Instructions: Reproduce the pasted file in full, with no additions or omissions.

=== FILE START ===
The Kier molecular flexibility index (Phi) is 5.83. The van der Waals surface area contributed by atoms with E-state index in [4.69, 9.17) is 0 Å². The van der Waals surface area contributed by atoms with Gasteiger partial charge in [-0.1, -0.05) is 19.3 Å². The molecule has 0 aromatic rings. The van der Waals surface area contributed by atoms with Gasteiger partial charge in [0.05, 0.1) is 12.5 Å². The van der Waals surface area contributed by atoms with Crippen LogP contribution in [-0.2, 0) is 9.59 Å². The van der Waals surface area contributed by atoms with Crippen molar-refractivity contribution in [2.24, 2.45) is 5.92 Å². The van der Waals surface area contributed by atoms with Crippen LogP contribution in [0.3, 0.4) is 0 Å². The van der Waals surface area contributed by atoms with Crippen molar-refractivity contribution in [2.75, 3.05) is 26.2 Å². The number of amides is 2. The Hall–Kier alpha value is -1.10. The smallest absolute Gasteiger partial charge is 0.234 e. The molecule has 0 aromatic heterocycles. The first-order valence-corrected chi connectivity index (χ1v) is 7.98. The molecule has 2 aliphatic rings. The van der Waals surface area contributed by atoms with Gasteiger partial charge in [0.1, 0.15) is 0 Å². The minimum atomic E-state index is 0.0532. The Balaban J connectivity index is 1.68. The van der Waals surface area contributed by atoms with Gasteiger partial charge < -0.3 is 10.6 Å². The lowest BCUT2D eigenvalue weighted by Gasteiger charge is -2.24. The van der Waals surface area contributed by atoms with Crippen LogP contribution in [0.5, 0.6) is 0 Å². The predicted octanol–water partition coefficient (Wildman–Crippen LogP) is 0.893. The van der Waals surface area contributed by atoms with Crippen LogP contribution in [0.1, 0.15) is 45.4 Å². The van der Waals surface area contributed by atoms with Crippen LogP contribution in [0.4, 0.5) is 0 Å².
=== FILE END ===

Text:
The Kier molecular flexibility index (Phi) is 5.83. The van der Waals surface area contributed by atoms with E-state index in [4.69, 9.17) is 0 Å². The van der Waals surface area contributed by atoms with Gasteiger partial charge in [-0.1, -0.05) is 19.3 Å². The molecule has 0 aromatic rings. The van der Waals surface area contributed by atoms with Gasteiger partial charge in [0.05, 0.1) is 12.5 Å². The van der Waals surface area contributed by atoms with Crippen LogP contribution in [-0.2, 0) is 9.59 Å². The van der Waals surface area contributed by atoms with Crippen molar-refractivity contribution in [2.24, 2.45) is 5.92 Å². The van der Waals surface area contributed by atoms with Crippen LogP contribution in [0.3, 0.4) is 0 Å². The van der Waals surface area contributed by atoms with Crippen molar-refractivity contribution in [2.75, 3.05) is 26.2 Å². The number of amides is 2. The Hall–Kier alpha value is -1.10. The smallest absolute Gasteiger partial charge is 0.234 e. The molecule has 0 aromatic heterocycles. The first-order valence-corrected chi connectivity index (χ1v) is 7.98. The molecule has 2 aliphatic rings. The van der Waals surface area contributed by atoms with Gasteiger partial charge in [0.1, 0.15) is 0 Å². The minimum atomic E-state index is 0.0532. The Balaban J connectivity index is 1.68. The van der Waals surface area contributed by atoms with Gasteiger partial charge < -0.3 is 10.6 Å². The lowest BCUT2D eigenvalue weighted by Gasteiger charge is -2.24. The van der Waals surface area contributed by atoms with Crippen LogP contribution in [0.5, 0.6) is 0 Å². The predicted octanol–water partition coefficient (Wildman–Crippen LogP) is 0.893. The van der Waals surface area contributed by atoms with Crippen LogP contribution in [0.1, 0.15) is 45.4 Å². The van der Waals surface area contributed by atoms with Crippen LogP contribution in [0.4, 0.5) is 0 Å².